The Importance of Continuity: Backward Compatibility Case Studies

The Importance of Continuity: Backward Compatibility Case Studies

The iOS 11 upgrade is out, and for some users, that means their favorite apps and even their mobile device may no longer work. The iOS 11 update drops support for 32-bit apps, which means that any apps that haven’t upgraded to 64-bit since the iPhone 5s rollout of 2013 will no longer work with the new operating system. Additionally, older devices such as the iPhone 5, 5c and fourth-generation iPads can’t run on iOS11.

Apple has been warning developers this was coming for some time, so the majority of users shouldn’t be affected. However, there are times when backward compatibility, or lack thereof, can make a big difference. Here are three examples that illustrate how backwards compatibility can affect both consumers and businesses.

4G Compatibility with 2G and 3G

With 5G wireless on the horizon, most technology providers are gearing up for faster connectivity. But for the time being, the world is still running on 4G, and some consumers and businesses are still dependent on 3G or even 2G network connections, especially in remote and rural areas. That’s why the best technology providers take steps to make sure their products and services are backward-compatible for users running on slower networks.

For instance, mobile device component manufacturer Qualcomm is at the forefront of developing modems and processors ready for 5G speed, but they’re also working to make sure that 5G doesn’t leave users on older networks behind in the dust. For example, 4G LTE laptop units powered by the Qualcomm Snapdragon 835 Mobile PC Platform are not only equipped with the latest technology, but they also feature 4G LTE multimode with backward compatibility supporting legacy 2G and 3G network technologies. This ensures that users in rural areas on 2G and 3G networks, as well as users with a 4G laptop connection, can stay connected from any location.

Windows 10 Compatibility with Older Software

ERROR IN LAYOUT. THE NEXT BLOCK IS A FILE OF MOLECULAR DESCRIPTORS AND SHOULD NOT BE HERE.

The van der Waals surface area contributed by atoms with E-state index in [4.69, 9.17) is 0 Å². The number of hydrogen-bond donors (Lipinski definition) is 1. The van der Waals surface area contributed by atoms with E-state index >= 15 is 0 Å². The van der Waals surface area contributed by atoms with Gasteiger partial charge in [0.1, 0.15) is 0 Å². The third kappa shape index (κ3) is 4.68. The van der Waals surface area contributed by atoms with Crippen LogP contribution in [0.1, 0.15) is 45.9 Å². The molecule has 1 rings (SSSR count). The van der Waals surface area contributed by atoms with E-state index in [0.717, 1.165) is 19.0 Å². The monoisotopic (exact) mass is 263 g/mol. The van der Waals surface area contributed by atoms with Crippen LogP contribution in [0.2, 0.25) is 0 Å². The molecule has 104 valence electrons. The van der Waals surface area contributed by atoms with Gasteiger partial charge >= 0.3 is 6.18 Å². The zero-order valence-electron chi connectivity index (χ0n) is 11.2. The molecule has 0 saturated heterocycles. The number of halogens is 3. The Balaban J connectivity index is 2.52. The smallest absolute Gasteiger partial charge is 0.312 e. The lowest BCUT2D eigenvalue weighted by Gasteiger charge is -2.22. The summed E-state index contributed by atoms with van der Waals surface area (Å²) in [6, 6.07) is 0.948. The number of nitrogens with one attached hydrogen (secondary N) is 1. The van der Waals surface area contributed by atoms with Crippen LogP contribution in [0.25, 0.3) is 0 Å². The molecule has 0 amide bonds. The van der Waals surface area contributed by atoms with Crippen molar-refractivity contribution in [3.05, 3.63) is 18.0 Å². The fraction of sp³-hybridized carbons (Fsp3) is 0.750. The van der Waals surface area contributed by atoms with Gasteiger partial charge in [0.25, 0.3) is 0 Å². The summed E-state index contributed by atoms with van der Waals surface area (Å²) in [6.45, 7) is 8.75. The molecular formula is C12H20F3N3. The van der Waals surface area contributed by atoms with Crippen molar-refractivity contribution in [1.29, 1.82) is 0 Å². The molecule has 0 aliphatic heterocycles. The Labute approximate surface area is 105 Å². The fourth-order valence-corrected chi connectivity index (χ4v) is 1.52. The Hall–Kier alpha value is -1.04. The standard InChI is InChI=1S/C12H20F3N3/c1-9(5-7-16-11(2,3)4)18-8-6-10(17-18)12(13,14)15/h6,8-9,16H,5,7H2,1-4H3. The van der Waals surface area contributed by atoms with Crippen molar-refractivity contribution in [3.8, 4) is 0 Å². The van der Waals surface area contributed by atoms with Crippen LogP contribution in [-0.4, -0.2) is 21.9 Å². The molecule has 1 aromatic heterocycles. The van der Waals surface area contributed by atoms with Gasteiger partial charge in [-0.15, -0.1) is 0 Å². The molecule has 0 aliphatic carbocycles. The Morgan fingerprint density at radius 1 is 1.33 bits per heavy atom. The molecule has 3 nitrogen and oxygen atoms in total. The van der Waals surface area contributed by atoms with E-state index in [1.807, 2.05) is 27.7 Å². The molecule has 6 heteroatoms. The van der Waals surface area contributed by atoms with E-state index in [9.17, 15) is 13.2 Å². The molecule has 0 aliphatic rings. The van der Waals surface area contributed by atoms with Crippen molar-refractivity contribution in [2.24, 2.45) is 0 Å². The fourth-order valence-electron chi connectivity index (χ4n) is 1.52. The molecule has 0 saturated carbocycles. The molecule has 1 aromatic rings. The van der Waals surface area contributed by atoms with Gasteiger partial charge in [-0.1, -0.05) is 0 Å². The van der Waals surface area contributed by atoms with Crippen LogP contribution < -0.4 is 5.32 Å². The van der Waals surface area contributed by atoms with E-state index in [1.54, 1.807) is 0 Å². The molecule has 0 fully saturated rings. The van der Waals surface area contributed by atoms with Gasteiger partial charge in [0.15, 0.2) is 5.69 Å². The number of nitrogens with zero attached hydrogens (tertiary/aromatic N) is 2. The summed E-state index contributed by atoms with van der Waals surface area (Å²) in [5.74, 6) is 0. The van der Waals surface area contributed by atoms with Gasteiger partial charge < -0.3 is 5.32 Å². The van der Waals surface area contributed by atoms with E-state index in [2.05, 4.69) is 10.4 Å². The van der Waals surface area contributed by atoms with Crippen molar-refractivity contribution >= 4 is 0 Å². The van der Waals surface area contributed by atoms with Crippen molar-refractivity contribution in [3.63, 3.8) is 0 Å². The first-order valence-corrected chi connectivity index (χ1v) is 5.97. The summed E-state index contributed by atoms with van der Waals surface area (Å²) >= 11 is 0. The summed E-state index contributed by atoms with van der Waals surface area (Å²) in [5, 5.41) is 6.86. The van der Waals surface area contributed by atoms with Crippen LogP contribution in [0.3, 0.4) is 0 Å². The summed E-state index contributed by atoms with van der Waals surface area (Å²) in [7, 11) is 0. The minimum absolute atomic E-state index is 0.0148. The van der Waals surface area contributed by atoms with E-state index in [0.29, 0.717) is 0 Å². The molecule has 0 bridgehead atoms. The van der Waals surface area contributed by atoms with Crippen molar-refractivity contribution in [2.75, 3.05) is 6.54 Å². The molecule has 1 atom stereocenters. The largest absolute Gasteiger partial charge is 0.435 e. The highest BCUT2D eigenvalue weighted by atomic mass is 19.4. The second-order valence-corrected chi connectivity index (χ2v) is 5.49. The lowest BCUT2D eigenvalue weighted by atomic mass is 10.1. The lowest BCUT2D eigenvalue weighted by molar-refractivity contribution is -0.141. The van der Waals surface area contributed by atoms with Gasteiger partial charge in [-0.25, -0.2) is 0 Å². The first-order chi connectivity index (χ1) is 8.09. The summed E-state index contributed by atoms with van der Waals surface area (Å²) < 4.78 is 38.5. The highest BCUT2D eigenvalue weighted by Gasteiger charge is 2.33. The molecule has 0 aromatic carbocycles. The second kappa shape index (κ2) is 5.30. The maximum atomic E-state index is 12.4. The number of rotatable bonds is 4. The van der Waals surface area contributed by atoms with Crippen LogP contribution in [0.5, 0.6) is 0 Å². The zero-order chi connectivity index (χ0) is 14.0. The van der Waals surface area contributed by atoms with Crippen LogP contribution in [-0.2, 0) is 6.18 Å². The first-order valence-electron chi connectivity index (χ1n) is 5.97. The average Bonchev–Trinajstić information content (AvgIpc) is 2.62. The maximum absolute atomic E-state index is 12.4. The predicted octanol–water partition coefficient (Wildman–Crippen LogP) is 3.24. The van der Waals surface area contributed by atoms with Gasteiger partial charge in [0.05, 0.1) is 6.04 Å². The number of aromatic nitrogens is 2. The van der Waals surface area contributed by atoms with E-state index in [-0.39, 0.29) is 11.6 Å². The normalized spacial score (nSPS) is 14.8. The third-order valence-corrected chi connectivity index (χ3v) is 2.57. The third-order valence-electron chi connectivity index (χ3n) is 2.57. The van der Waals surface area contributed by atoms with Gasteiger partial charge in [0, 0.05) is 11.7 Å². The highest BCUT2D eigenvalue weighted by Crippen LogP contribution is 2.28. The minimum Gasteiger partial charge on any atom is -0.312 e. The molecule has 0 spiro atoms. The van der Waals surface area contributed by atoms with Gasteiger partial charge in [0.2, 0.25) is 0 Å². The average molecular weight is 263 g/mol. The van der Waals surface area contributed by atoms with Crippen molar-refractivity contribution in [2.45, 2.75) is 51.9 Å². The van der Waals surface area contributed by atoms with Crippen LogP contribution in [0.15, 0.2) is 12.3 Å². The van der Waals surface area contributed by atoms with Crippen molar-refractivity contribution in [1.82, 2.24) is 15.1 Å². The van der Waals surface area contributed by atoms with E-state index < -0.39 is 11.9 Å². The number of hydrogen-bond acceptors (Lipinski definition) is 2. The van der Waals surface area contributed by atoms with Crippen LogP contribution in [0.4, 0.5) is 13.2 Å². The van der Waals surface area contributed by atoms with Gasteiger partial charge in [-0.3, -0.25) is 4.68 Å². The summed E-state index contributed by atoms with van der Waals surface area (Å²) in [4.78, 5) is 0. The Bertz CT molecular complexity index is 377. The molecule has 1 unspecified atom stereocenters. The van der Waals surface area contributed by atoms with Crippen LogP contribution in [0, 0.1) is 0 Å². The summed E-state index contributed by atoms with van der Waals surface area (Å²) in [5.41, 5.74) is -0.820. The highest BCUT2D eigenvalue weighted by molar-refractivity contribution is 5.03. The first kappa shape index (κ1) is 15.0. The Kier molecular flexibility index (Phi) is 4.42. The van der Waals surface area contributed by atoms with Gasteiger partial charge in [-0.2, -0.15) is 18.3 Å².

Whenever a major Windows upgrade rolls out, whether or not it will support apps for older versions of Windows is always a concern for consumers and businesses. That’s why Microsoft designed Windows 10 to be backward compatible with apps for most recent versions of Windows. Almost all programs that ran on Windows 7 or Windows 8 will also run on Windows 10, with some exceptions such as Media Center, which is no longer supported. Some apps designed for even older versions of Windows also run on Windows 10 without a problem.

You can even adjust some settings to help make Windows 10 more backward compatible with older software, technology writer Chris Hoffman explains. For instance, since users in the Windows XP era typically always ran their computers as administrators; one trick for running Windows XP apps on Windows 10 is to right-click the program shortcut or .exe file and select the option to run as administrator. You can also click a program’s properties tab to call up a compatibility troubleshooter that will help you adjust your settings to run the program. Running virtual machines and emulators are other options. You can even run old DOS applications with the DOSBox x86 emulator.

Gaming Backward Compatibility

Gamers are often the hardest hit by backward compatibility issues. When you’re used to your favorite game, it’s frustrating to find it suddenly won’t play on your latest upgrade. That’s why gaming providers take steps to provide backward compatibility for popular games and gaming platforms.

For instance, in November 2015, Microsoft introduced its Xbox One backward compatibility library, which enables users to play older Xbox 360 games on Xbox One. In September 2017, Microsoft added four “Halo” games to the library, along with “Call of Duty” and “Sonic Adventure” games.

About the author Ian Dixon:

Ian Dixon is a Microsoft MVP (Most Valuable Professional), founder of TheDigitalLifestyle.com tech site and producer of the weekly The Digital Lifestyle Show podcast. Ian has been writing and talking about Windows for over 10 years and has over 20 years in IT as an IT Manager. Ian has thousands of followers on Twitter and Facebook and over 4 million views on his YouTube channel.


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